Physical Therapy PT

| 27 July 2023

The data in this blog is for general informational purposes only and information presented was accurate as of the publication date.

How to Become a Pediatric Physical Therapist

pediatric physical therapist working with a child

Do you enjoy learning about how the body moves and working with children? You may want to consider pursuing a career in pediatric physical therapy. Pediatric physical therapists work with various cases, such as injuries, disorders and chronic illnesses. 

Learn how to become a pediatric physical therapist, including educational and clinical requirements, and what you can expect in the career. 

What is a Pediatric Physical Therapist? 

what is a pediatric physical therapist

A pediatric physical therapist is a healthcare professional who provides rehabilitation services to children, from infants to 18-year-olds. Pediatric physical therapists treat an array of injuries, disorders and diseases that impact a child’s movement and body development. 

Pediatric physical therapists work with patients to improve their balance, motion, stamina and coordination so they may move through life more comfortably and independently.

What Does a Pediatric Physical Therapist Do?

pediatric physical therapist responsibilities

Although the role of a pediatric physical therapist mostly involves helping young patients improve their range of motion, there are several other responsibilities of pediatric physical therapists1

  • Perform examinations and assessments: Assess the patient’s condition to diagnose areas of muscle with movement limitations.  
  • Develop treatment plans: Create customized treatment plans for every patient, including short- and long-term goals. 
  • Work with patients: Work through stretches and exercises to help patients move their bodies safely. 
  • Monitor patient’s progress: Continuously monitor patient’s range of motion, balance, stamina and coordination throughout treatment. 
  • Educate children and their families: Provide information to patients and their families about their diagnosis, treatment plans and at-home exercises. 

Pediatric physical therapists also need to be an advocate for the patient. You’ll likely need to communicate with other healthcare providers, like the patient’s pediatrician, about their conditions and treatment plans. 

Five Steps To Becoming a Pediatric Physical Therapist


Field of study Physical therapy
Licensure National Physical Therapy Examination (NPTE) administered by FSBPT
Specialization Pediatrics
Median salary (2021) $95,620 per year (all physical therapists)
Job outlook (2021-2031) 17% growth (all physical therapists)
Number of jobs (2021) 238,800 (all physical therapists)

There are educational and certification requirements to become a pediatric physical therapist. Follow these five steps to pursue a career in pediatric physical therapy.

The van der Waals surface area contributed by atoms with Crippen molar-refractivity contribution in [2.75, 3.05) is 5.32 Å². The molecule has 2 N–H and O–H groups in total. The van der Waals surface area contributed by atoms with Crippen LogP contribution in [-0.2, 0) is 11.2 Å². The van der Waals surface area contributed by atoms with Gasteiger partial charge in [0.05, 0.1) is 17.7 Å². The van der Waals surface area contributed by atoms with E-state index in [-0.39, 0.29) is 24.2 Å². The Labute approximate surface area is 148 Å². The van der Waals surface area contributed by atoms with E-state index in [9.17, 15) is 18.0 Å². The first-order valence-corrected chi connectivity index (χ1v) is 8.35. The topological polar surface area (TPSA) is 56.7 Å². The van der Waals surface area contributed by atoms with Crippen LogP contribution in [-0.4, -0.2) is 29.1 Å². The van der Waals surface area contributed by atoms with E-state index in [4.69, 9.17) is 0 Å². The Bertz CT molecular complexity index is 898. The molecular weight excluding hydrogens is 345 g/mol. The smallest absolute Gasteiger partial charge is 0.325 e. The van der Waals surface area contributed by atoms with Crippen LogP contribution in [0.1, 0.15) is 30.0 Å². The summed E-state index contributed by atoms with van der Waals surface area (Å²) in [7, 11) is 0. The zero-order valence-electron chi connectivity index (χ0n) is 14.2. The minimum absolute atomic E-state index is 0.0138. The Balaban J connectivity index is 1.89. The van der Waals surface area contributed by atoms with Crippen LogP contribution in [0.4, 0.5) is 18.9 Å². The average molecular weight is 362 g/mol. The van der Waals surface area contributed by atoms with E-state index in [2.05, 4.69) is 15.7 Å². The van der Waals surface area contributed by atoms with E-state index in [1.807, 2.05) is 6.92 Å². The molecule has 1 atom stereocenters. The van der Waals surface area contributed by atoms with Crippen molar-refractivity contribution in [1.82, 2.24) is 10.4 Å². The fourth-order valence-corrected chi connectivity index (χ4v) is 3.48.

1. Earn a Bachelor’s Degree

You must earn an undergraduate degree to apply to a graduate program in physical therapy. You may also choose to complete a combined program in which you can earn both your bachelor’s degree and Doctor of Physical Therapy (DPT). 

Consider majoring in the following fields during your undergraduate program:

  • Biology
  • Kinesiology
  • Physiology 
  • Child Development
  • Neuroscience 
  • Anatomy 

We recommend maintaining a higher GPA in your selected major to improve your chances of being accepted into a DPT program.

2. Apply to Graduate School

After completing your undergraduate degree, the next step is to apply to graduate school. Employers will likely require you to have a Doctor of Physical Therapy (DPT). 

Many DPT programs take three years to complete. USAHS’ DPT Residential program takes 2.7 years to complete.* The USAHS DPT program provides blended coursework with in-person immersive labs. Students can experience clinical simulations while practicing physical therapy alongside peers and professionals. 

The DPT program should hold an accreditation status, which means it’s in compliance with the Commission on Accreditation in Physical Therapy Education (CAPTE) standards. You can confirm if a DPT program holds an accreditation status on the CAPTE website or on the program website, like at USAHS3

3. Complete a Clinical Experience

During the DPT program, you’ll complete clinical experience at a medical facility, like a hospital or clinic. At USAHS, we offer students clinical experience with clinical partners. These partners provide students with a real-world experience as well as networking opportunities in their selected field. 

4. Take the National Physical Therapy Examination